Can you share with us the most interesting story from your career? Can you tell us what lessons or ‘take aways’ you learned from that?

After reading the complete works of Conan Doyle and John Steinbeck by age 13, I developed the ambition to be a professional writer. For the next five years I focused on Journalism, attending Northwestern University’s High School Journalism Institute, serving as editor of my high school newspaper, and writing a teen column of the Long Beach Press-Telegram. At Northwestern, however, the famous writers who addressed us were unanimous on one point: A career in Journalism was likely to be disappointing, with high levels of demand and competition combined with limited financial opportunity. I, therefore, put writing “on the back burner” and instead pursued training in Clinical Psychology, a subject of interest to almost everyone and one I thought likely to result in a satisfying profession (as well as a perspective that might be of use if I decided to again take up writing).

Although my history is one that might be interpreted as giving in to “fear of failure,” I find that it made most sense for me to pursue an endeavor from which I expected success rather than a more glamorous ambition less likely to match my temperament and fulfill my desire to build a family life. In any event, writing medical-legal reports became a major part — and one the reasons for the success — of my psychology career. And in recent years I have been “plotting a second curve” writing about positive psychology and self-help techniques, an activity that keeps me informed, mentally sharp, and endlessly engaged.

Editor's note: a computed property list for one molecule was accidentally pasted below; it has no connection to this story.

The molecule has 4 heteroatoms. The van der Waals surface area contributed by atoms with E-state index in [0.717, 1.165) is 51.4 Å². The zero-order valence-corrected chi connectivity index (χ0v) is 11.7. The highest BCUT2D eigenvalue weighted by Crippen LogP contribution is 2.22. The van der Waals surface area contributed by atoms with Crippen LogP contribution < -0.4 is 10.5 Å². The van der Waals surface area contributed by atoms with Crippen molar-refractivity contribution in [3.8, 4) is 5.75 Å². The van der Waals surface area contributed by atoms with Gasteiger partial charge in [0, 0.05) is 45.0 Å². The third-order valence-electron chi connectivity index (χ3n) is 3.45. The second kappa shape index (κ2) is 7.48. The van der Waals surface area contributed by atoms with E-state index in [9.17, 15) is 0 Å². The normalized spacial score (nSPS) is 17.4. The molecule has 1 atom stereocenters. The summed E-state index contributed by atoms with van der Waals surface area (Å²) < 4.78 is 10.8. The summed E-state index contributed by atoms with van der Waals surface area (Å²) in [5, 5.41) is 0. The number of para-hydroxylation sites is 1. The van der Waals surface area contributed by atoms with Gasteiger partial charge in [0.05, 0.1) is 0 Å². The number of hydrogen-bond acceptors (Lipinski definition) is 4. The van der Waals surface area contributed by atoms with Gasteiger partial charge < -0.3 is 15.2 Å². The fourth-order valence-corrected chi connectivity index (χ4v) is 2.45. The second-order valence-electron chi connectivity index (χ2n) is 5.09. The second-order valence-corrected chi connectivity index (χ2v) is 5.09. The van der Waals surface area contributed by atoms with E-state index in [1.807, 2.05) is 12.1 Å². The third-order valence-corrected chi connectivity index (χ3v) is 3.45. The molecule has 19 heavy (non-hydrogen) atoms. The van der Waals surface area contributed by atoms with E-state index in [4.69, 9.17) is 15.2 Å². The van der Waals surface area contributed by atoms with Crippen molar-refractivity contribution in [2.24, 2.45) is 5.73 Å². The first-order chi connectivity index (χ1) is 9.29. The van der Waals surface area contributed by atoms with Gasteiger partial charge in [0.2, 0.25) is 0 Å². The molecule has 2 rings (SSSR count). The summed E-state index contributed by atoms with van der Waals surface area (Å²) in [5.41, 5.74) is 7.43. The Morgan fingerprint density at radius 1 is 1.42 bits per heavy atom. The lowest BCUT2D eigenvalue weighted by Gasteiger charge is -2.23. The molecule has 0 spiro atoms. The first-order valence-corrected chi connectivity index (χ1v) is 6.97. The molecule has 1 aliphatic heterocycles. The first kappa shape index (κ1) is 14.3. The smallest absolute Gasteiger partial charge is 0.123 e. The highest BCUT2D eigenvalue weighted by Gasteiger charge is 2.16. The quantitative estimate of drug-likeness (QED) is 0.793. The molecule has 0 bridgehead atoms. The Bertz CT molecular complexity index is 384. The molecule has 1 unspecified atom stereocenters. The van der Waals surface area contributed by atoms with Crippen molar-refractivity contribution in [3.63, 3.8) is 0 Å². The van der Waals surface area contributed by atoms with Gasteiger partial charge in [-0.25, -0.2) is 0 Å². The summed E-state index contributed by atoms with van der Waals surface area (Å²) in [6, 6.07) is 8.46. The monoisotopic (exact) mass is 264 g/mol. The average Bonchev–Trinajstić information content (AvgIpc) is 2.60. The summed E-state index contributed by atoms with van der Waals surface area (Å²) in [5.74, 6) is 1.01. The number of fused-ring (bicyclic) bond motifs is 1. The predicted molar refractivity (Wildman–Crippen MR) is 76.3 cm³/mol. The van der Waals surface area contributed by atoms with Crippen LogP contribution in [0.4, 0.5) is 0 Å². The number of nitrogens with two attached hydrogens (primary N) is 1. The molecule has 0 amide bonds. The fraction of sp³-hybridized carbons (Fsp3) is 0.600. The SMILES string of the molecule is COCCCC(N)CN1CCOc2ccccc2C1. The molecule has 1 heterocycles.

You are a successful leader. Which three character traits do you think were most instrumental to your success? Can you please share a story or example for each?

I attribute much of my professional success to (1) a natural interest in people, (2) an ability to appreciate the perspective of others, and (3) my longstanding desire to make people laugh and share their laughter. I was able to quickly form “a therapeutic alliance” with my clients because they could tell I was genuinely interested in learning about them and seeing the world from their perspective. I also spent many of my professional hours leading therapeutic groups in which I took advantage of every opportunity to infuse humor into the process while remaining sensitive to my patient’s diversity in emotional fragility and attitude. This meant that I was often the object of my jokes.

Although we like to believe that we are somehow responsible for developing our admirable personality traits, research has shown that behavior patterns that reflect what we think of as will-power, self-discipline, resilience, or even courage result from the good fortune to having been exposed to affirming early life experiences or introduced to an effective change strategy as an adult. In other words, what we consider personal strengths are learned rather than inherited. This distinction is critical because it means that any of us — including those of us who have failed to pursue our goals as productively as we might have because of the belief that we lack some inherent quality necessary to succeed — can learn to create the “illusion” of personal strength by finding and employing good strategy.